Networking is particularly important and can help you succeed with your applications. If you have been in contact with someone working for the organisation then you have extra information to back up your case for why they should employ you. Use social media sites such as LinkedIn, Twitter and Facebook (many organisations have their own page) to connect with organisations. Recent St Andrews graduates have gone on to work for Barnardo's, Oxfam Scotland, Dial-a-Community Bus and Charity Works. Alumni can make extremely useful contacts, giving you an "edge" with your applications and interviews. There are several ways to make contact with alumni.

How to gain experience/internships

In St Andrews

Use your time in St Andrews to gain relevant work experience. The opportunities to volunteer are endless and working on projects will give you many relevant skills that you will need to kick-start your career. Graduate jobs may value evidence of charity fundraising or experience of events organisation, all of which can be achieved by working on University projects or within the community.

During Vacations

How to get a (graduate) job

The links given below will lead you to positions which are advertised in this sector. Remember that evidence of commitment and networking are both very important. Jobs in this sector frequently go to those who can show that they have had a long term commitment to the voluntary sector, often through working as a volunteer in the specific area they are applying to. Often volunteers will hear of jobs that are coming up before they are advertised more generally, and will also often be the front runners for the position.

Paid positions within charities usually go to those with sought after professional or technical qualifications and experience. Other roles, eg in Policy, will usually go to those with postgraduate qualifications. It is vital for you to identify the role(s) that attracts you and to then establish the profile of qualifications, experience and skills which you will need to have in order to succeed. Spend time browsing current job adverts to get a feel for this and then make contact with people doing the jobs that appeal to you and seek their advice and experience before deciding on how to build up your own employability profile.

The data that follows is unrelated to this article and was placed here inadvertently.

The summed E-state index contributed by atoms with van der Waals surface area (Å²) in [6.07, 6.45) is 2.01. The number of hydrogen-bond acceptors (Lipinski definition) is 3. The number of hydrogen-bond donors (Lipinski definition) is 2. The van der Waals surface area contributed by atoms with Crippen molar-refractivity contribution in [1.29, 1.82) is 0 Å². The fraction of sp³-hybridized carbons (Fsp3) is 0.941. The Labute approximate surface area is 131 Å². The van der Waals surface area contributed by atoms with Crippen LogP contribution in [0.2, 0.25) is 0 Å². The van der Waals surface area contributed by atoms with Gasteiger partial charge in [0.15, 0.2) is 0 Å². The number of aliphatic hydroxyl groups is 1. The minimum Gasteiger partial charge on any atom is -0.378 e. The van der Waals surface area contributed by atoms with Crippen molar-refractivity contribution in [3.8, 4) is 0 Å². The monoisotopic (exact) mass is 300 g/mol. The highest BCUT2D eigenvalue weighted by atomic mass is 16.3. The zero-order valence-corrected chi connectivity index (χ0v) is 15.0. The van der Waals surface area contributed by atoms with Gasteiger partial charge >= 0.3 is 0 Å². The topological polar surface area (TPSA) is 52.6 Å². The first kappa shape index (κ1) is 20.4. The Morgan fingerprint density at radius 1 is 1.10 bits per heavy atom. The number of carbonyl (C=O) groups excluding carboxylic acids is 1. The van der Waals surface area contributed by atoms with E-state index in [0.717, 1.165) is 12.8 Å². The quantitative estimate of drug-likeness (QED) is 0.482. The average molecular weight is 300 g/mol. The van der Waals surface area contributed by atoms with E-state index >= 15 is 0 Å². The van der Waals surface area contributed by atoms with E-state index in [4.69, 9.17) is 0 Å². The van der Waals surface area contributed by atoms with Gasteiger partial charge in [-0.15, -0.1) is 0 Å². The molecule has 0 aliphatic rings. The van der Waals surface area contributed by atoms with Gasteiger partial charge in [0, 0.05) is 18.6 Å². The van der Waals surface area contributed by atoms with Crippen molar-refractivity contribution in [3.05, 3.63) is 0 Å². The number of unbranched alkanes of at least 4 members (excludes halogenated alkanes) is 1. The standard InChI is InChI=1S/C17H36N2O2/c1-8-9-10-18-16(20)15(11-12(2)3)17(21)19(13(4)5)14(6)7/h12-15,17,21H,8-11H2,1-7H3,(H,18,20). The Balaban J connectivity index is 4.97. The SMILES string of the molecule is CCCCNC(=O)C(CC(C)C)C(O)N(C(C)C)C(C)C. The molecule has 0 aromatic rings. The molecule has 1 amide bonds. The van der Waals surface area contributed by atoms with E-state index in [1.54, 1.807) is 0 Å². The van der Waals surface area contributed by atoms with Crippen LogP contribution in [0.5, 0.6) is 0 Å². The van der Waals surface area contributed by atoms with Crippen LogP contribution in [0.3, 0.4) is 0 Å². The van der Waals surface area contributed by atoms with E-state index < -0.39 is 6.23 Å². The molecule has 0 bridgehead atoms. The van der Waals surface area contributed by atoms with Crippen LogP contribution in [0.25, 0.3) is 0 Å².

Building a career in this sector requires strategic thinking and a commitment to developing future opportunities for yourself through the development of a compelling mix of experience, skills and qualifications.

UK Wide

Scotland

International

Please also see International Development

Key UK links and resources

Careers Centre resources

Online

Use CareerConnect, your central careers hub, to:

GoinGlobal

Books

Useful Background Information

 

USA resources

Vault

The USA job market and recruitment timetables, for both internships and graduate jobs, for sectors of employment often differ from the UK.

The Careers Centre subscribes to the reputable independent USA careers information and vacancy provider Vault. The links below will take you directly to Vault subscription resources which cover this sector. You may find further useful and relevant resources linked from there as well.

 

Internships USA


The following list is by no means exhaustive. It is simply designed to serve as a starting point: